“We believe that crypto-currencies, and Bitcoin chiefly among them, are an important new part of the payments world, however, to reach their full potential it’s time to instill a higher degree of confidence in the system,” said Daniel Mattes, Jumio founder and CEO.  “The vast majority of Bitcoin users are honest and engaging in a range of legal transactions, but a small minority are not and that threatens the entire ecosystem, especially during this formative period. BISON is designed to minimize the problem by weeding out those who use false or manipulated IDs, which is a strong indicator of intended fraud or other illegal activity.”

“Since our inception, we’ve placed a great emphasis on KYC processes and other regulations,” said Moe Adham, co-founder, BitAccess. “That’s why we chose to work with Jumio in the first place and it’s a natural extension for BitAccess to help develop this initiative.”

About Jumio:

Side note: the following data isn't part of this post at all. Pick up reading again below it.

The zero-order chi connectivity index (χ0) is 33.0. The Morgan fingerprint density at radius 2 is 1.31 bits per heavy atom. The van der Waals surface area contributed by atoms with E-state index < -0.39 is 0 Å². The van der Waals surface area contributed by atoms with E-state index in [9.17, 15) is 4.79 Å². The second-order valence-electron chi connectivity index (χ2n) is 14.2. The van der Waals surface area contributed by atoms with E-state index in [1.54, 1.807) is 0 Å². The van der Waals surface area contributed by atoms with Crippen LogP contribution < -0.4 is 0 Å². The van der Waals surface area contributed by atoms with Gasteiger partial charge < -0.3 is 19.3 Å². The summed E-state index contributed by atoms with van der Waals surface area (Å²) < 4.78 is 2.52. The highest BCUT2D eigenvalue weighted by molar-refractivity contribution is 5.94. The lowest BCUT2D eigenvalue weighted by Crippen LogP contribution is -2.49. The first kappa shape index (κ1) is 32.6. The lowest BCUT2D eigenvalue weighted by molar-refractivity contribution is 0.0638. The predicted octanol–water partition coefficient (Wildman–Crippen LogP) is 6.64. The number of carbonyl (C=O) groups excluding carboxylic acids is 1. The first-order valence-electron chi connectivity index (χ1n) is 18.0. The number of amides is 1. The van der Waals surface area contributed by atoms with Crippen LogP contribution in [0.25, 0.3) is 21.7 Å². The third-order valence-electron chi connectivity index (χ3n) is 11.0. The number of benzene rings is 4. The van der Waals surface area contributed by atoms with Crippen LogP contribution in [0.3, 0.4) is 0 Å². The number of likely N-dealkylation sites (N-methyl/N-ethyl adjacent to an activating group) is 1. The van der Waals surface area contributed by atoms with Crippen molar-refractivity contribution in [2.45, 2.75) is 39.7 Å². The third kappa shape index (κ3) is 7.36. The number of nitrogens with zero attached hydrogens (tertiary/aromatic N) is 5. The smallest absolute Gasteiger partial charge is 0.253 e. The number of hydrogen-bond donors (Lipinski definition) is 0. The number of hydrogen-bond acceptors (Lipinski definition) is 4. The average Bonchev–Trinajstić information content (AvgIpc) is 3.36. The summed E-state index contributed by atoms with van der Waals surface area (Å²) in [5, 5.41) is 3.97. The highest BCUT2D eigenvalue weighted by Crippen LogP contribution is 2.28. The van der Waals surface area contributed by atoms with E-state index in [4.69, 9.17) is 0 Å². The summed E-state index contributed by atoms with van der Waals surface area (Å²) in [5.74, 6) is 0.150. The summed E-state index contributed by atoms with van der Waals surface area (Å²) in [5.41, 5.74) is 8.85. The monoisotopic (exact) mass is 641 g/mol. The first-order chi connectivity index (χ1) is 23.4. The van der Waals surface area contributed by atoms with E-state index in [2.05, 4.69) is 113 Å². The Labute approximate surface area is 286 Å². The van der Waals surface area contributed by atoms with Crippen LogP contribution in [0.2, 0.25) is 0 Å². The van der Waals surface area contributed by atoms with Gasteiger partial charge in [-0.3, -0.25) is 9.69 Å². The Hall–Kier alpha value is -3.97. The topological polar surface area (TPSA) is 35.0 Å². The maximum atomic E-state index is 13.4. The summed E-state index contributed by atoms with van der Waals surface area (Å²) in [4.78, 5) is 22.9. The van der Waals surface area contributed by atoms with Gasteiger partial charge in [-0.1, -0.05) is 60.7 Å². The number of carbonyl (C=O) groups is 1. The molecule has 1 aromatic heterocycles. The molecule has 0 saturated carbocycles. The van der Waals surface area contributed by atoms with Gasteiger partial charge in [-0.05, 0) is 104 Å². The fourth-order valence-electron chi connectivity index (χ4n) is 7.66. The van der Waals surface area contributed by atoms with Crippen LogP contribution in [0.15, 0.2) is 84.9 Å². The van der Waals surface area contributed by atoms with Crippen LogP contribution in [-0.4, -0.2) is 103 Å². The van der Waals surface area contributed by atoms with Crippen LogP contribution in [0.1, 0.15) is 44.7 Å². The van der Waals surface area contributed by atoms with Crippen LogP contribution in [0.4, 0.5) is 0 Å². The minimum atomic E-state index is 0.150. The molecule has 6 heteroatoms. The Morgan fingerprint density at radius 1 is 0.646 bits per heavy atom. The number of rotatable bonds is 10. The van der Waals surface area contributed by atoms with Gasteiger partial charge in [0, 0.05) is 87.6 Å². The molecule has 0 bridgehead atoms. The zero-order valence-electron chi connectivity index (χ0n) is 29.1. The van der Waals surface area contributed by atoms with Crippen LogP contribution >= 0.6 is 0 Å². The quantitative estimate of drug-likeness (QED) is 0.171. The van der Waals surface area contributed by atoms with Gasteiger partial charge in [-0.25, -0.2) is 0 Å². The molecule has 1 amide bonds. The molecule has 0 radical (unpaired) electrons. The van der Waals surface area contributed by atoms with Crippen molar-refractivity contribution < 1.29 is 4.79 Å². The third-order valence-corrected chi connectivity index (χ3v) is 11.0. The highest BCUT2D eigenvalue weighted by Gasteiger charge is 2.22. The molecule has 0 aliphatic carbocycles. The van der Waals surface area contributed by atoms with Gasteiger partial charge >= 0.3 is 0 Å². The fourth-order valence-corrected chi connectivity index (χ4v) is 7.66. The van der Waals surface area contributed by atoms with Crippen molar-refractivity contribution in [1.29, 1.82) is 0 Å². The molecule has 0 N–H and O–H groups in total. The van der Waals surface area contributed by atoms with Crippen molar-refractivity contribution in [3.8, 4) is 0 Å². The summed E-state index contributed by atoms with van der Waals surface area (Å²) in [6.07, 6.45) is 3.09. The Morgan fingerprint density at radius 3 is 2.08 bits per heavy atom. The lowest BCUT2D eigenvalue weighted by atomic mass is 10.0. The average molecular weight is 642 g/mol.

Jumio is a next-generation payments and ID software-as-a-service company that utilizes proprietary computer vision technology to reduce mobile/online payment and ID friction and fraud, while increasing revenue and customer satisfaction. The company’s mission is to provide its clients with intuitive, consumer-facing technologies that make it possible to conduct a wide range of mobile transactions without a single keystroke.  Half of the top 10 consumer internet companies, along with hundreds of other retailers, financial institutions, marketplaces, gaming companies and more have adopted Jumio products to enable their customers to efficiently speed through sign-up and checkout processes yielding not only higher completion rates but an improved customer experience.  Jumio has received numerous innovation awards from leading industry associations and is listed on The Sharepost 100 as one of the world’s most innovative and compelling private companies.